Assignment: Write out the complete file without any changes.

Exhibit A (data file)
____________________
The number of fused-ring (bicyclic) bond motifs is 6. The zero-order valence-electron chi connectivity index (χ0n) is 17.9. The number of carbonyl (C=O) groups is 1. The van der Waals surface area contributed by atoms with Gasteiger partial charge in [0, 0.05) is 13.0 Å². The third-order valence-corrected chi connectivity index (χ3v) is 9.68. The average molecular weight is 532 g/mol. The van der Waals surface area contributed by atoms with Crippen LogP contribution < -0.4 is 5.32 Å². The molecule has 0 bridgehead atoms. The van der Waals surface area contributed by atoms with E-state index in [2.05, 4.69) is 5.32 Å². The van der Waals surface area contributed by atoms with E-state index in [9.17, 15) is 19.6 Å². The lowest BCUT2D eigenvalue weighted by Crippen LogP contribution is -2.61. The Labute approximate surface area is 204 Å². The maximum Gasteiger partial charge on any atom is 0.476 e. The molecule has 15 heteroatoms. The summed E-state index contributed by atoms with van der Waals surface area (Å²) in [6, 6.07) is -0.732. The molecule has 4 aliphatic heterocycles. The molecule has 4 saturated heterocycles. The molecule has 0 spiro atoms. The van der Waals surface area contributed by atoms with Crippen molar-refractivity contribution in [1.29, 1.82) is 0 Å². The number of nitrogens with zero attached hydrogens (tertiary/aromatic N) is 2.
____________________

The number of fused-ring (bicyclic) bond motifs is 6. The zero-order valence-electron chi connectivity index (χ0n) is 17.9. The number of carbonyl (C=O) groups is 1. The van der Waals surface area contributed by atoms with Gasteiger partial charge in [0, 0.05) is 13.0 Å². The third-order valence-corrected chi connectivity index (χ3v) is 9.68. The average molecular weight is 532 g/mol. The van der Waals surface area contributed by atoms with Crippen LogP contribution < -0.4 is 5.32 Å². The molecule has 0 bridgehead atoms. The van der Waals surface area contributed by atoms with E-state index in [2.05, 4.69) is 5.32 Å². The van der Waals surface area contributed by atoms with E-state index in [9.17, 15) is 19.6 Å². The lowest BCUT2D eigenvalue weighted by Crippen LogP contribution is -2.61. The Labute approximate surface area is 204 Å². The maximum Gasteiger partial charge on any atom is 0.476 e. The molecule has 15 heteroatoms. The summed E-state index contributed by atoms with van der Waals surface area (Å²) in [6, 6.07) is -0.732. The molecule has 4 aliphatic heterocycles. The molecule has 4 saturated heterocycles. The molecule has 0 spiro atoms. The van der Waals surface area contributed by atoms with Crippen molar-refractivity contribution in [1.29, 1.82) is 0 Å². The number of nitrogens with zero attached hydrogens (tertiary/aromatic N) is 2.